“Multicultural”: of, relating to, or representing several different cultures or cultural elements.*
Ican’t say how often I’ve been asked the question, “Do you know this person from Africa?” Perhaps you’ve heard it too. Many people means many—and often diverse—perspectives, and as the question suggests, many are uncertain and more when it comes to Africa’s continent, a body of land larger than Canada, China, and the United States combined; one that numbers 54 countries, diverse peoples and languages, and complex cultures. Thankfully, the Seventh-day Adventist Church may be seen to be prospering in many of its nations and regions despite the diversity and complex cultural challenges that confront us. The statistics in the adjacent box1 show that three African divisions of the Adventist Church may soon comprise half of the world church’s population. Understanding and sustaining their progress involves much more than African color, stature, language, norms, or taboos: for the Christian it must be about the intentional engagement of cultures.2
As the Bible states: “There is one body and one Spirit” (Eph. 4:4, NKJV),3 on which Ellen G. White comments that “unity in diversity is God’s plan. Among the followers of Christ there is to be the blending of diverse elements, one adapted to the other, and each to do its special work for God.”4 The world’s interconnectedness makes it increasingly clear that believers in the church need to work together for a common purpose. There is unique gospel power in a diversity of people—different races, cultures, religions, nationalities, and communities—coming together for the one and singular mission of preaching the good news.
Global success in such a venture will largely depend on positive and dynamic commitments to engagement “across cultural boundaries beyond the mere tolerance and appreciation associated with multiculturalism.”5 In fulfilling the gospel commission the Adventist Church continually confronts the challenge of providing worship that is biblically sound and culturally relevant to worshipers everywhere. This article asks the question, how does the church in sub-Saharan Africa accomplish that?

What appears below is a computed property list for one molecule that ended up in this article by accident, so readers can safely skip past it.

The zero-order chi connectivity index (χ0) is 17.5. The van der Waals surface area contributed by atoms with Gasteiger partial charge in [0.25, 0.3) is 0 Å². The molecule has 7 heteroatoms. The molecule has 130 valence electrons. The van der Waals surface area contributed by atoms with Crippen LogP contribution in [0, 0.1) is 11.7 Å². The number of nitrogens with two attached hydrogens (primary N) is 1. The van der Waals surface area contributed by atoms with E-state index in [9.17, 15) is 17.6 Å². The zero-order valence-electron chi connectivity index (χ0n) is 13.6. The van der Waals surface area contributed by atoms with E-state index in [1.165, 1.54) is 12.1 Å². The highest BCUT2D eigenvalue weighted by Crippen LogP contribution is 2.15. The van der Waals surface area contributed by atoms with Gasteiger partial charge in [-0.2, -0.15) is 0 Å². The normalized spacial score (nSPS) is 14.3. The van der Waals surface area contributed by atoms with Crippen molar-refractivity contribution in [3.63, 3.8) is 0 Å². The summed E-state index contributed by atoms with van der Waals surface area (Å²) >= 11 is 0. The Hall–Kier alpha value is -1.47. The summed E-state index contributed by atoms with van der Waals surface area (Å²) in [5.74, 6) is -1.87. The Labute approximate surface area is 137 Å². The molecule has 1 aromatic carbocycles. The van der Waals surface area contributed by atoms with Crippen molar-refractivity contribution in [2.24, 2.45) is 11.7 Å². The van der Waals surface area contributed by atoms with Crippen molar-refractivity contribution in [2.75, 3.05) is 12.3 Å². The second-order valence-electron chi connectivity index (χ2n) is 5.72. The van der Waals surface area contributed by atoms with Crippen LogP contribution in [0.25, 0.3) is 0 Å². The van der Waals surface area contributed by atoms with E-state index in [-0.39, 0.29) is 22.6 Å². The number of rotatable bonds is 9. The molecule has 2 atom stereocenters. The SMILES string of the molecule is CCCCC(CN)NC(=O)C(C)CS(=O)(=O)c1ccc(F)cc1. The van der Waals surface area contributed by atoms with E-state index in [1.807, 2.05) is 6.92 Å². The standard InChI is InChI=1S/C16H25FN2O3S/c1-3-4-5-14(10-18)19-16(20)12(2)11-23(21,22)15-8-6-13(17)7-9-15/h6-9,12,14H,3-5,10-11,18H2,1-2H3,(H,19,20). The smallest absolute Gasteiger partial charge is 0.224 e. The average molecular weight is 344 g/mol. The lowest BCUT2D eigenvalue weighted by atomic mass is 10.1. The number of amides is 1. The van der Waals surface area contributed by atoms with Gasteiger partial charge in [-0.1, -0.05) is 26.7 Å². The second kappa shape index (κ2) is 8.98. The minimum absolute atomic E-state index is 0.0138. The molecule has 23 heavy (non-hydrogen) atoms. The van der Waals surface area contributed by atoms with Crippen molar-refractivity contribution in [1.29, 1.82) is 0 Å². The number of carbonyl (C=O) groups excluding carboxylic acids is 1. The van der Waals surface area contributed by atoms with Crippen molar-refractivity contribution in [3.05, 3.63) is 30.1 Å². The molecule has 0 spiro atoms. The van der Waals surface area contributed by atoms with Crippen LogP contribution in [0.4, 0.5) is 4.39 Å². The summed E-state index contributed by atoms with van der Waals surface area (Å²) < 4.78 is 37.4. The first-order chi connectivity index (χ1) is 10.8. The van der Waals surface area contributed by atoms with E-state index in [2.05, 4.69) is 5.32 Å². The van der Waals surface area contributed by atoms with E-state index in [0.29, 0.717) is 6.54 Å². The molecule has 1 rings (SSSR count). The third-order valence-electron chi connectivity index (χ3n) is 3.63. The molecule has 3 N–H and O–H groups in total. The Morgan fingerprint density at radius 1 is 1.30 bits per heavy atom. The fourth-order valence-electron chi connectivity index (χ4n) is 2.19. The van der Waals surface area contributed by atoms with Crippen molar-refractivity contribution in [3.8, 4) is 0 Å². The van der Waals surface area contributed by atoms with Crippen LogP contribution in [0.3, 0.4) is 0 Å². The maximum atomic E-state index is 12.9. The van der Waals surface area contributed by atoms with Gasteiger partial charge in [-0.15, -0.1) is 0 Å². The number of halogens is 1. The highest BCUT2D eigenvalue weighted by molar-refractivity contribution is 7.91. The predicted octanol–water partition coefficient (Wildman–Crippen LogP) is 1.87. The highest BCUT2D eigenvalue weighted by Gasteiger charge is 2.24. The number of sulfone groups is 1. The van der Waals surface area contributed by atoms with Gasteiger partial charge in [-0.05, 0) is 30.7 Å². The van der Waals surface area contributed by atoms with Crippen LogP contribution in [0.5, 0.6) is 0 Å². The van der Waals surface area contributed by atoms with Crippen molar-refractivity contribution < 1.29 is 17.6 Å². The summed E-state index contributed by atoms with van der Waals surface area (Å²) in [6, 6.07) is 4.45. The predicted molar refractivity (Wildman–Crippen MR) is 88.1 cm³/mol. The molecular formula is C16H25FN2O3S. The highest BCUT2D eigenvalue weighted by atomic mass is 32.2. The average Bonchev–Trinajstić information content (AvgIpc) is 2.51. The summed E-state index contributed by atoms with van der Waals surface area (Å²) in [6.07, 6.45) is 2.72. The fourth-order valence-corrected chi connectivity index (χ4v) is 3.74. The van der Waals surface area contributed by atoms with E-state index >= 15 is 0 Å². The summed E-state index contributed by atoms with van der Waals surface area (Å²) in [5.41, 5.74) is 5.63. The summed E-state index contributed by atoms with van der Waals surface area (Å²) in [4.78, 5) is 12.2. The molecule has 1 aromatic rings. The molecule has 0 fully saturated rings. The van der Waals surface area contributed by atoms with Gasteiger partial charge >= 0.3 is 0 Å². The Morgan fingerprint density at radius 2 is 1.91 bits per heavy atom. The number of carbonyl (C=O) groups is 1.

According to the best records I know of, Seventh-day Adventism was first introduced to sub-Saharan Africa in South Africa in 1887.6 The church since then has made huge and significant strides in membership growth. Today, after 133 years of presence in the continent, the Adventist Church claims a membership of more than 9,565,645 as of December 31, 2019.7 It now has established congregations in most parts of the region and is still growing faster than many other Christian denominations, with congregations large and small, in areas urban and rural, all stimulating further question: How does Adventism in Africa spread as rapidly as it has, despite the challenges that confront it?
One significant answer, I believe, is family. Individuals in this part of the world generally view the church as an extension of the immediate family. So believers tend to spend much time with each other. I allow for both of these possibilities, and perhaps others not here suggested, because despite the significant data on African Adventism already collected, none has as yet settled this “chicken and egg” question on African Adventist fellowship patterns: Is it because we’re a family that we spend so much time together? Or is it because the business of the church brings us together? What seems safe to hold is that “doing it the African way” in Africa has helped believers stick together in the church, especially the youth, despite the continent’s diverse cultural environment.
Many believers virtually spend the whole Sabbath together. Longer hours spent together at church and in church activities, including eating together, certainly help members bond in a more meaningful way. Bonds wrought through faith and fellowship may turn out to be stronger than those wrought by attending political rallies, sports events, or other gatherings to which attendees come or go because of already known, established, and diverse allegiances. Adventist believers, though, understand, practice, and deepen the concept and feeling of family and community irrespective of individual cultural orientation.